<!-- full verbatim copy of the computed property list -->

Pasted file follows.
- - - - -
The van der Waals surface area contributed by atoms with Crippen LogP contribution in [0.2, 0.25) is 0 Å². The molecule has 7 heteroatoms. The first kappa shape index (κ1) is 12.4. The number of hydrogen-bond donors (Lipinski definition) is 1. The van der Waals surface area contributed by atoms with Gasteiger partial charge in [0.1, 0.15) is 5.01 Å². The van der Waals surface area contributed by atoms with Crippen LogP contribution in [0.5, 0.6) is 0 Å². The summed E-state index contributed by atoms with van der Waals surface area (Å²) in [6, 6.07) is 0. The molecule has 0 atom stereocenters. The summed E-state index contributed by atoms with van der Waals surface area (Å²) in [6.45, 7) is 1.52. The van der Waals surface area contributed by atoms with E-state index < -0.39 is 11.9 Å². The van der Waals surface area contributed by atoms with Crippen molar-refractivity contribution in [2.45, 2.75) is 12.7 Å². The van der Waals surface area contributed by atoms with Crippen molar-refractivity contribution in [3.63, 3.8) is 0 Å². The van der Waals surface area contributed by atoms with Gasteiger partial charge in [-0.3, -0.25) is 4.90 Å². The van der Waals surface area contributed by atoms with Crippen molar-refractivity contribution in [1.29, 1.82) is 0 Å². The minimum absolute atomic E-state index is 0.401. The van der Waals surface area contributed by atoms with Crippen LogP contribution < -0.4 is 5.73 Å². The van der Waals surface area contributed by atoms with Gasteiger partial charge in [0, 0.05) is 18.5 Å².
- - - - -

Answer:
The van der Waals surface area contributed by atoms with Crippen LogP contribution in [0.2, 0.25) is 0 Å². The molecule has 7 heteroatoms. The first kappa shape index (κ1) is 12.4. The number of hydrogen-bond donors (Lipinski definition) is 1. The van der Waals surface area contributed by atoms with Gasteiger partial charge in [0.1, 0.15) is 5.01 Å². The van der Waals surface area contributed by atoms with Crippen LogP contribution in [0.5, 0.6) is 0 Å². The summed E-state index contributed by atoms with van der Waals surface area (Å²) in [6, 6.07) is 0. The molecule has 0 atom stereocenters. The summed E-state index contributed by atoms with van der Waals surface area (Å²) in [6.45, 7) is 1.52. The van der Waals surface area contributed by atoms with E-state index < -0.39 is 11.9 Å². The van der Waals surface area contributed by atoms with Crippen molar-refractivity contribution in [2.45, 2.75) is 12.7 Å². The van der Waals surface area contributed by atoms with Crippen molar-refractivity contribution in [3.63, 3.8) is 0 Å². The van der Waals surface area contributed by atoms with Gasteiger partial charge in [-0.3, -0.25) is 4.90 Å². The van der Waals surface area contributed by atoms with Crippen molar-refractivity contribution in [1.29, 1.82) is 0 Å². The minimum absolute atomic E-state index is 0.401. The van der Waals surface area contributed by atoms with Crippen LogP contribution < -0.4 is 5.73 Å². The van der Waals surface area contributed by atoms with Gasteiger partial charge in [0, 0.05) is 18.5 Å².